A report from the National Council of Teachers of English (NCTE) encourages English and Language Arts teachers to move away from “book reading and essay writing” – and toward “speaking and listening” and “media education literacy.”
The NCTE commissioned a Task Force on Critical Media Literacy in June 2020. Anyone else remember what was happening that school year?
48 states had closed in-person education for more than 50.2 million public school students. But the NCTE thought it was important to assess “the current national landscape of policies, practices, resources, and dialogue related to critical media literacy education.”
Given that most schools were unprepared for distance learning, teachers were scrambling to keep up with basic lessons, and students were falling through the cracks, the launch of the Task Force was an exercise in tone-deafness, a disconnect from parents’ real concerns about their children’s education.
The report shows the NCTE’s deep concern with Marxist issues like “equity” and “power relationships.” It lists a core theme:
Exploring Representation and Power through Critical Reading, Listening, and Viewing. Educators value the use of teaching and learning practices that help to identify and disrupt the inequalities of contemporary life, including structural racism, sexism, consumerism, and economic injustice (their emphasis).
The NCTE was engaging in politics while schools and students were struggling to stay above water.
A second theme of the report is: “Empowering Voice with Writing, Speaking, and Self-Expression (their emphasis).” Schools and students should move away from the written word and engage in the “wide array of media genres and forms, including journalism, blog posts, advertising, political campaigns, YouTube videos, social media, Buzzfeed-style listicles, photo essays, podcasts, infographics, and many other forms.”
It’s true that good English and Language Arts (ELA) teachers have always engaged in interesting, fun, creative assignments that engage students. These might involve film, visual and performing arts, and various media. But the NCTE is advocating a change away from literature and writing, and advocating that these other modes of expression should be at the core of English classes – with a social agenda, to boot.
Not an elective or a unit on journalism, media, advertising and social media, but these other modes should be moved to the center of ELA teaching.
Part of what drives the NCTE is the fear of “misinformation,” “fake news” and “disinformation.”
The NCTE thinks teachers should “decenter” (Isn’t academic jargon the worst?) literature and writing, replacing those key components of academic life with the students’ opinions and interactions with media:
Everyone in our society now needs the ability to assess the widely varying quality of the information, entertainment, and persuasion that surrounds them, to evaluate the veracity and validity of claims, and to debunk misinformation when necessary.
The report is filled with woke, so-called “progressive” language, using terms such as “systemic inequality,” “social justice,” “power and inequity” and “representation and power.”
With this new emphasis on “critical literacy,” students would “focus on the uses of literacy for social justice in marginalized and disenfranchised communities.” To understand “critical media literacy”:
Students examine mass communication, popular culture, and new technologies by analyzing relationships between media and audiences, information, and power, often with attention to media institutions and representations that address systemic inequalities and social justice.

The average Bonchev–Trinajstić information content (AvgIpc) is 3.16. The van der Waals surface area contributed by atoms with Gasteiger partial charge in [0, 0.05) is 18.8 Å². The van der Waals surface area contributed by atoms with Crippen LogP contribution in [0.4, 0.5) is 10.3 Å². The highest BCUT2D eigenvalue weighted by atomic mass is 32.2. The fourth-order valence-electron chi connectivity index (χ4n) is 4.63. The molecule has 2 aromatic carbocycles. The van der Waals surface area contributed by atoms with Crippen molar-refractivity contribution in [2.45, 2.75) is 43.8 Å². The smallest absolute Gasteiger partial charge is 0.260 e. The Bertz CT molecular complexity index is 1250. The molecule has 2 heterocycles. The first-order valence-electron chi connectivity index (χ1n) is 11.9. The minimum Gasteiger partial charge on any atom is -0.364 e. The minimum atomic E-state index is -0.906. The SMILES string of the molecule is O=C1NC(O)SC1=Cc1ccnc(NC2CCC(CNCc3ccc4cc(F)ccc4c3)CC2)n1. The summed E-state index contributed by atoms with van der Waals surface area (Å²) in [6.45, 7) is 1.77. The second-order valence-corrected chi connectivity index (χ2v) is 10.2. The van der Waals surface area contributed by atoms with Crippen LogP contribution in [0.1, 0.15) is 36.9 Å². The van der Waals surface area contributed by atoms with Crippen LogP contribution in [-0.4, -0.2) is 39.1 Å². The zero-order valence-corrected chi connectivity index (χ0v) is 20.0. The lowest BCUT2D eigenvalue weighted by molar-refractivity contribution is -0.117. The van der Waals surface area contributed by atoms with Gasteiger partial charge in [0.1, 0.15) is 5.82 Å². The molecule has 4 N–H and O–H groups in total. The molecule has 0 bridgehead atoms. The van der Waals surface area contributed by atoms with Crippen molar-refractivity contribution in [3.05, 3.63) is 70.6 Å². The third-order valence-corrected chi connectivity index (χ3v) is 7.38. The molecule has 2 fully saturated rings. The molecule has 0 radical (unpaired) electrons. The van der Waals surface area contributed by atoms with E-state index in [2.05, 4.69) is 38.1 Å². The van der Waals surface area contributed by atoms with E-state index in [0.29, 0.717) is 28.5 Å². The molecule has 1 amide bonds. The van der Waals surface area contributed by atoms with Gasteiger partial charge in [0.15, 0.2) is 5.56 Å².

The Task Force asserts that ELA teachers need to add “media education” to their list of activities so students can “begin to deepen sociopolitical consciousness as they recognize how power relationships structure the narratives that surround us.”
Most ELA teachers already have their hands full, as I know from five years teaching high school English.
They are typically expected to lead students through reading, understanding and interpreting literature, including poetry, short stories, plays, essays and novels. Along the way, they make forays into history, as they explain different periods of literature.
They work to help students develop writing skills, which includes teaching vocabulary and word usage, grammar and punctuation, research and organization skills, and thoughtful analysis of literature and ideas.
Most already emphasize spoken English, facilitating classroom discussions, helping with classroom presentations, and assigning poetry memorization and recitations.
English teachers function as cheerleaders and motivators, provoking interest in literature, working to make material relevant to students, and juggling their own assignments with the wide variety of sports, activities and other classes that students are involved with.
Good teachers maintain communication and connections with students and their parents. They function as amateur psychologists, knowing when to talk with parents and counselors, and reporting suspected abuse or neglect. They deal with student illnesses, absences and make-up work.
ELA teachers grade essays and tests, keeping records of results and attendance. They help prepare students for the variety of tests that come from state and federal governments, as well as equipping students for various college essays and entrance exams.
This is not a job for the faint-hearted.
It’s clear that the NCTE wants to pursue an ideological agenda, which is not what most parents want for their children.
Most parents want their children to have a basic grasp of literature that is part of our Western heritge. They want students to be proficient in reading and writing – not pushed by teachers into political ideology and social activism.
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